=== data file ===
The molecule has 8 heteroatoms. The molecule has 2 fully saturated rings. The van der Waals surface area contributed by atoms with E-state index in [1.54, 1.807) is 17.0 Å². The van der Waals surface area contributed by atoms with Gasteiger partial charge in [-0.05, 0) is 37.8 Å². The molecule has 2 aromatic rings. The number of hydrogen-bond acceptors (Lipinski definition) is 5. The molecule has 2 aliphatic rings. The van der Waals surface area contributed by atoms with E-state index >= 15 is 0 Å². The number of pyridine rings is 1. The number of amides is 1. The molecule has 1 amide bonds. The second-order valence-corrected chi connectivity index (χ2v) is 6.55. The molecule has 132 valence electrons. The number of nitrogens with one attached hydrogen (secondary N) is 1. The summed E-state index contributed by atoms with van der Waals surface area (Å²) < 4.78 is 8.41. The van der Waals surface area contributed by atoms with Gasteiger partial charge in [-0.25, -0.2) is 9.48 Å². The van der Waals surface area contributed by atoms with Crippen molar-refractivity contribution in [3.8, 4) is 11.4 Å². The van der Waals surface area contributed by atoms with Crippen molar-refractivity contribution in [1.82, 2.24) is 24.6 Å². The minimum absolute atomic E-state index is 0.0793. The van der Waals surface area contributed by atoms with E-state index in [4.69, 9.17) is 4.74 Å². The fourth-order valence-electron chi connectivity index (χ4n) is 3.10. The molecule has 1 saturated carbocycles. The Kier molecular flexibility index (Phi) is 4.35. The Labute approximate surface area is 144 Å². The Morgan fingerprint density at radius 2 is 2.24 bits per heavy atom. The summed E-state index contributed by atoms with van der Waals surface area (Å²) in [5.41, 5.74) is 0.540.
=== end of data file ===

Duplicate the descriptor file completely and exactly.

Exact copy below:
The molecule has 8 heteroatoms. The molecule has 2 fully saturated rings. The van der Waals surface area contributed by atoms with E-state index in [1.54, 1.807) is 17.0 Å². The van der Waals surface area contributed by atoms with Gasteiger partial charge in [-0.05, 0) is 37.8 Å². The molecule has 2 aromatic rings. The number of hydrogen-bond acceptors (Lipinski definition) is 5. The molecule has 2 aliphatic rings. The van der Waals surface area contributed by atoms with E-state index >= 15 is 0 Å². The number of pyridine rings is 1. The number of amides is 1. The molecule has 1 amide bonds. The second-order valence-corrected chi connectivity index (χ2v) is 6.55. The molecule has 132 valence electrons. The number of nitrogens with one attached hydrogen (secondary N) is 1. The summed E-state index contributed by atoms with van der Waals surface area (Å²) < 4.78 is 8.41. The van der Waals surface area contributed by atoms with Gasteiger partial charge in [-0.25, -0.2) is 9.48 Å². The van der Waals surface area contributed by atoms with Crippen molar-refractivity contribution in [3.8, 4) is 11.4 Å². The van der Waals surface area contributed by atoms with Crippen molar-refractivity contribution in [1.82, 2.24) is 24.6 Å². The minimum absolute atomic E-state index is 0.0793. The van der Waals surface area contributed by atoms with E-state index in [4.69, 9.17) is 4.74 Å². The fourth-order valence-electron chi connectivity index (χ4n) is 3.10. The molecule has 1 saturated carbocycles. The Kier molecular flexibility index (Phi) is 4.35. The Labute approximate surface area is 144 Å². The Morgan fingerprint density at radius 2 is 2.24 bits per heavy atom. The summed E-state index contributed by atoms with van der Waals surface area (Å²) in [5.41, 5.74) is 0.540.